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09-03-2020, 03:54 AM   #16
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QuoteOriginally posted by jerryleejr Quote
Hope this is in the right place, I’m looking for some good books for my daughter as she’s finally getting the shutter bug!

JJ
don't forget to look at the information found under " Articles " above

there are several that would be helpful to any photographer

09-03-2020, 04:12 PM   #17
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QuoteOriginally posted by UncleVanya Quote
Digital is much much easier to learn and more accessible to master. Note, I'm not saying it is easy to master, I'm saying it is more accessible to more people to try to reach that skill.
Well put. The paradigm regarding learning photography has shifted dramatically from the 1970s film era.
09-03-2020, 04:41 PM   #18
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QuoteOriginally posted by rogerstg Quote
Well put. The paradigm regarding learning photography has shifted dramatically from the 1970s film era.
Instant feedback is a powerful educational tool.
09-04-2020, 04:27 AM   #19
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QuoteOriginally posted by UncleVanya Quote
Instant feedback is a powerful educational tool.
Not disagreeing, but in 1968, when I started 'serious' photography (with a borrowed Nikon F, until the college found out !), I would always note all exposure details for each frame of each film, then check the 'en-prints' (anyone remember them ?) to see how my settings had affected the images. I used Tri-X, with a few common filters - none of the images were masterpieces, or even worth keeping, but I learned for myself, which I am sure helped. As for books - read as many as you can find, dealing with all aspects of photography and image making, and don't be afraid to experiment. Some information is accurate and relevant, some is, to say the least, less than helpful (I remember advice from one book that a figure in red should be in every landscape to provide a point of interest).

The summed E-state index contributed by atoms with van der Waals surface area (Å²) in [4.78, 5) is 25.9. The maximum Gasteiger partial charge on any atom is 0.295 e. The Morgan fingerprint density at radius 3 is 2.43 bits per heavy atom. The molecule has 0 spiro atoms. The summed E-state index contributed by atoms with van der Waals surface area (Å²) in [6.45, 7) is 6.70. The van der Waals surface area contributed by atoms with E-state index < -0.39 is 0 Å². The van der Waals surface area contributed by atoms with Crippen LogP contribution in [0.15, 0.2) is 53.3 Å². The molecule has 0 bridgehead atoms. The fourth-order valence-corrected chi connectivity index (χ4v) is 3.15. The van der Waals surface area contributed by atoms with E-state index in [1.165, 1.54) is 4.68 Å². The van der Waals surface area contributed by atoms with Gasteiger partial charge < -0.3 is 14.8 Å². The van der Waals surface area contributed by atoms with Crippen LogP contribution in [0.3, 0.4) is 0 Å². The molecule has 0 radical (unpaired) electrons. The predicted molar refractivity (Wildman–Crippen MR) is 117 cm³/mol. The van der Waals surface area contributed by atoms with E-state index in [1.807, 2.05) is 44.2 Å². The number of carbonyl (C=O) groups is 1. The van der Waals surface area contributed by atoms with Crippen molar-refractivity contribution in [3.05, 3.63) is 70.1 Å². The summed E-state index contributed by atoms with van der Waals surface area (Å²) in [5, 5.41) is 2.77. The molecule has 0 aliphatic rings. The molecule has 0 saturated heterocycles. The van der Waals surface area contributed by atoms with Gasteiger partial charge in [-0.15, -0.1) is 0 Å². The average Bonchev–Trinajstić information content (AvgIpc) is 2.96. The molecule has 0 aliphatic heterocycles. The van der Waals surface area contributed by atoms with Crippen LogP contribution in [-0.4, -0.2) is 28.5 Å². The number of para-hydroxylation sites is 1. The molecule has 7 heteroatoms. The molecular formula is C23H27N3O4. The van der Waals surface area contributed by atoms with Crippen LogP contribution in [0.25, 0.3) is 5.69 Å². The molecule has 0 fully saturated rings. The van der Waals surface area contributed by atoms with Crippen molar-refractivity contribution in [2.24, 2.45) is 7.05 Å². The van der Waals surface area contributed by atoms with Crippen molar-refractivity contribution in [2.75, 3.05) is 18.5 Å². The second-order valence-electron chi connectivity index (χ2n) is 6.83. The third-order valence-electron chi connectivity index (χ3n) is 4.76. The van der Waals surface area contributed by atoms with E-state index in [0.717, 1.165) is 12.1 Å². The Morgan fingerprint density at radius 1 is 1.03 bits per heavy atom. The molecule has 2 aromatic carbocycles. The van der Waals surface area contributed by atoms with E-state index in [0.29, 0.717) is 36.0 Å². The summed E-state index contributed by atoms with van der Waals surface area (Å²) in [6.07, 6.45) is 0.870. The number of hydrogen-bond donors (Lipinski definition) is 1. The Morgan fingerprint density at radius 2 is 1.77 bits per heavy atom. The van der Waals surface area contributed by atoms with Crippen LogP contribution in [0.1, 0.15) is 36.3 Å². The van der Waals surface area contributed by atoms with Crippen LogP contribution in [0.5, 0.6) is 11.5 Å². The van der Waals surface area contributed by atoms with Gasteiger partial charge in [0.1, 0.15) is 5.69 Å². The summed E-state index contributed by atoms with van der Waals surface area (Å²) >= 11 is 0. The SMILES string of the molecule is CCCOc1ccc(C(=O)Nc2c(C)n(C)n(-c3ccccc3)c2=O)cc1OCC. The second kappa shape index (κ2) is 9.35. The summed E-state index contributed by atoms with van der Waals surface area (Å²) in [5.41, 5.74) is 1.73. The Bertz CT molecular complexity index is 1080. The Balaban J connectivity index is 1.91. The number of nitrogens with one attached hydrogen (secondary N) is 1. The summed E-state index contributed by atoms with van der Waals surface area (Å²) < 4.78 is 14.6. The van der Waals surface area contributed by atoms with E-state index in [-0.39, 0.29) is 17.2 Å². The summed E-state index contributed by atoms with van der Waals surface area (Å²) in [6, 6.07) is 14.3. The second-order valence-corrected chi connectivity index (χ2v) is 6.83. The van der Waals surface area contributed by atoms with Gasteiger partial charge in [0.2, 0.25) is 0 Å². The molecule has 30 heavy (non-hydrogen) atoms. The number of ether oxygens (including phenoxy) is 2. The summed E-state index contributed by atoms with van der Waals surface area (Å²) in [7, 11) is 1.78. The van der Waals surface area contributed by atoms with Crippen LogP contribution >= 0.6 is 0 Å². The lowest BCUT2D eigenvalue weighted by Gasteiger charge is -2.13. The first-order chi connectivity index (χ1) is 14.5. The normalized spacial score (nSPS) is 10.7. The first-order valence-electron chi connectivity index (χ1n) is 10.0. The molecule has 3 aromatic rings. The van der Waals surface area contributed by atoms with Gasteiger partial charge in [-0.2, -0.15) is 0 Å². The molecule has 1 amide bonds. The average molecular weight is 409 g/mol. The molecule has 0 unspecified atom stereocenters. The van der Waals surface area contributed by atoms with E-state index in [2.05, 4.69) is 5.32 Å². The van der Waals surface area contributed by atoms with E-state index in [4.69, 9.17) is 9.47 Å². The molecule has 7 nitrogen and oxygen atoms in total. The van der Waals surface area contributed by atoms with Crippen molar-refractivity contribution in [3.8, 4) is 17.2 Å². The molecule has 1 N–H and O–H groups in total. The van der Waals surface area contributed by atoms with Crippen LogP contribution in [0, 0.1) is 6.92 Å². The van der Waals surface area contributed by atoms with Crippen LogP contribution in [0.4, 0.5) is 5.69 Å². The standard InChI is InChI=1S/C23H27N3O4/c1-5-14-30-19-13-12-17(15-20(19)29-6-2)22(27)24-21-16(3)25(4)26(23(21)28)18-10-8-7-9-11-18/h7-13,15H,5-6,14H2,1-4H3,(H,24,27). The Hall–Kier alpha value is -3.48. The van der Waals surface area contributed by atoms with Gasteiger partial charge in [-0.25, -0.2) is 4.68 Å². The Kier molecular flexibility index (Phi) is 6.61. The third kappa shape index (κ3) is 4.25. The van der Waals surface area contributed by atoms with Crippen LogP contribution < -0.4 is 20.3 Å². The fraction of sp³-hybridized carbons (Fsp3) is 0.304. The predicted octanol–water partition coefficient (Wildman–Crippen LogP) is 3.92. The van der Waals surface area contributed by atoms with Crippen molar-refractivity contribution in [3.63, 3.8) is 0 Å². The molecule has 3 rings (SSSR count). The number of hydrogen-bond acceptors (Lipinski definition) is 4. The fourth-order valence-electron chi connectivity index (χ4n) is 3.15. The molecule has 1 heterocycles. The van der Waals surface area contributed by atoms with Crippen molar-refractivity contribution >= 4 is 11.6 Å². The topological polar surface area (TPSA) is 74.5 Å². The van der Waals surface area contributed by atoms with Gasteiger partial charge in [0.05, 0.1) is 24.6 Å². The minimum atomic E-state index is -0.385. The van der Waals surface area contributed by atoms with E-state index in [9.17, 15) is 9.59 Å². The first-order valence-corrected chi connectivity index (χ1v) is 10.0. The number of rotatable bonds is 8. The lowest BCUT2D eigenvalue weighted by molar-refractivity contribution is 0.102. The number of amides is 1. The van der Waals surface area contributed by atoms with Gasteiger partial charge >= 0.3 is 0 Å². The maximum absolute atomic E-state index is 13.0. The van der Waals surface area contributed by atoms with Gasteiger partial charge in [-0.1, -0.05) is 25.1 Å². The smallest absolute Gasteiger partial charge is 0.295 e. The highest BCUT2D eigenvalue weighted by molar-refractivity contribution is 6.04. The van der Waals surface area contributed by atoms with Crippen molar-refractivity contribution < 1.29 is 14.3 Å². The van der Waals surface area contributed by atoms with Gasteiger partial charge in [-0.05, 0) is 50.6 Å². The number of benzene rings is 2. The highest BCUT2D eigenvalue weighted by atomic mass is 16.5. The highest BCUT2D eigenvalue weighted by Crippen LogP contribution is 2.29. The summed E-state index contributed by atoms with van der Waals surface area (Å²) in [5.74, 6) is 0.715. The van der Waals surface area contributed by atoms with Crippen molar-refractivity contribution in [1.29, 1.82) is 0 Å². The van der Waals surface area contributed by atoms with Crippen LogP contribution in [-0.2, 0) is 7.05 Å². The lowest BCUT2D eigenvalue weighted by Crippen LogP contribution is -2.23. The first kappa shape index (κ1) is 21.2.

HTH

09-04-2020, 04:46 AM - 1 Like   #20
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Since I'm German, I've gotten the recommendation to get Harald Mante's "The Photograph: Composition and Color Design". It won't teach you how to use your camera, but will show the elements of composition and colours. It's well regarded, from its reputation I'd call it a classic, but may be a bit "oldfashioned" and dry, so perhaps not the best for children.

Can't compare it to any other, but Michael Freeman's "The Photographer's Eye" frequently pops up when I see the question.
09-04-2020, 05:48 AM - 1 Like   #21
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QuoteOriginally posted by 35mmfilmfan Quote
Not disagreeing, but in 1968, when I started 'serious' photography (with a borrowed Nikon F, until the college found out !), I would always note all exposure details for each frame of each film, then check the 'en-prints' (anyone remember them ?) to see how my settings had affected the images. I used Tri-X, with a few common filters - none of the images were masterpieces, or even worth keeping, but I learned for myself, which I am sure helped. As for books - read as many as you can find, dealing with all aspects of photography and image making, and don't be afraid to experiment. Some information is accurate and relevant, some is, to say the least, less than helpful (I remember advice from one book that a figure in red should be in every landscape to provide a point of interest).

HTH
Yes indeed I did similar things but not every roll... It certainly helped. The books from the 70s often advised logging your exposure data.
09-04-2020, 05:53 AM   #22
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I like Michael Freeman's photography books -- Photographer's Eye and Photographer's Mind are the two I own.

Another book that I highly recommend is Roberto Valenzuela's "Picture Perfect Practice."
09-04-2020, 07:48 AM   #23
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All great suggestions, and yes the digital age makes it easier to learn. But I want her to have a good grasp of fundamentals and understand how each function of the camera affects the other.